In a Facebook post on Saturday, Home Affairs and Law Minister K. Shanmugam said despite the good relations Singapore enjoys with Indonesia in the last 50 years which benefits both countries, he did not understand why there was a constant attempt to put Singapore down; and taunting Singapore that it is small.

"Yes, we are a little red dot. We may be small. But we are respected and successful. And our people lead meaningful lives. And we don’t live in fear of anyone else," he said.

The Tax Amnesty Bill, ratified by Parliament on June 28, is aimed at bringing back billions of dollars to Indonesia. These are purportedly funds it lost over decades to widespread tax evasion and in assets hidden overseas by wealthy citizens.

Taxes will range from 2 per cent to 10 per cent, depending on how soon individuals declare previously untaxed assets and whether the funds are repatriated.

The rates are well below current personal income tax rates in Indonesia, which range from 5 per cent to as high as 30 per cent - although only 27 million of Indonesia's 250 million population are registered taxpayers, with around a million people who actually file tax reports.

Private bankers estimate that about US$200 billion (S$271 billion) in Indonesian wealth and assets are managed by financial institutions in Singapore.

The Indonesian government expects 1,000 trillion rupiah (S$102.7 billion) to be repatriated and invested locally. Tariffs under the amnesty will also add 165 trillion rupiah to its tax coffers.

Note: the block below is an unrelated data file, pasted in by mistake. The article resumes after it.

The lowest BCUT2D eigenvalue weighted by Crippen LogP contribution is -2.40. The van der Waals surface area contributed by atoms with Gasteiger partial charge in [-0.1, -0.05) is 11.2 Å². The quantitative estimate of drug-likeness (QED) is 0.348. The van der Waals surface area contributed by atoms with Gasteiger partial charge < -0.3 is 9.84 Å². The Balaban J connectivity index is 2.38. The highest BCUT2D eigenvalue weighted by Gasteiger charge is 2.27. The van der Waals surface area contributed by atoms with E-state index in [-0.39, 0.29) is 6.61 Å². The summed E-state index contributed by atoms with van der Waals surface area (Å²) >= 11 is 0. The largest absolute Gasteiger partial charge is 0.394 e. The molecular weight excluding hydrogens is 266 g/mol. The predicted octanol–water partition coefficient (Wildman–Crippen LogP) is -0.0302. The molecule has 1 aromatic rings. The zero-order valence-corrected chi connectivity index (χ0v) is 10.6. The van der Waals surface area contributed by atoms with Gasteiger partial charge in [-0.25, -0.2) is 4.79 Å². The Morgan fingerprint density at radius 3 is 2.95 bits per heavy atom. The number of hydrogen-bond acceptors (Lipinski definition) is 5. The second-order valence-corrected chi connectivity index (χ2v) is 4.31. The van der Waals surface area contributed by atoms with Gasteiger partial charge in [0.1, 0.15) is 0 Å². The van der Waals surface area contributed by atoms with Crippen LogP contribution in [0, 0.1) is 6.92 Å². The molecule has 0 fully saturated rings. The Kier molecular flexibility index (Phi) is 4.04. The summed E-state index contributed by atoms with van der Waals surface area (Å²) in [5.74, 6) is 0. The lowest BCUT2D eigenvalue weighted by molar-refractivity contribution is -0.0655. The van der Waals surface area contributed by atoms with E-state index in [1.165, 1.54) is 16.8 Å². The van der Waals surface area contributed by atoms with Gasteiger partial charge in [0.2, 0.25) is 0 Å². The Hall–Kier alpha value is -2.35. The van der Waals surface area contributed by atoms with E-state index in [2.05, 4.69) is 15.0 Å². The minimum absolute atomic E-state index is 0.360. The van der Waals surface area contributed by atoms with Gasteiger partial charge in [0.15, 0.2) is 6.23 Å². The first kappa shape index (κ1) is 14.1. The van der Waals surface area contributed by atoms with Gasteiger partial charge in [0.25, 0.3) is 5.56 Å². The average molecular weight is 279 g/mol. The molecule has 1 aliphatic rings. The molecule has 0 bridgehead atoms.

Indonesia's Finance Ministry on Monday appointed 18 banks to handle tax payments and manage repatriated assets under the amnesty.

Among them are the Indonesia units of DBS Bank and United Overseas Bank - two of Singapore's three local banks.

Allegations against Singapore for trying to derail Indonesia's plan by cutting personal income taxes did not appear to hold water, said industry observers.

For starters, the personal income tax rates for the top 5 per cent of income earners in Singapore - which many wealthy Indonesians will fit into if they are liable for taxes there - have been raised only recently.

The marginal tax rate for the highest income earners - those who make more than S$320,000 - will be increased by 2 percentage points to 22 per cent for income earned this year and taxes payable in 2017.

Indonesia's tax amnesty, which officially started taking applications on Monday, ends next March.

In response to Mr Bambang's comments, Singapore Home Affairs and Law Minister K. Shanmugam said he did not understand why there was "this constant attempt to put us down; and taunting us that we are small". 

"We are good friends with Indonesia in the last 50 years. We have cooperated on many matters," said Mr Shanmugam in a Facebook post on Saturday. "Both countries benefit from this good relations. But every now and then, someone in Indonesia will tell us that we should know our place, a little red dot.

"Yes, we are a little red dot. We may be small. But we are respected and successful. And our people lead meaningful lives. And we don’t live in fear of anyone else."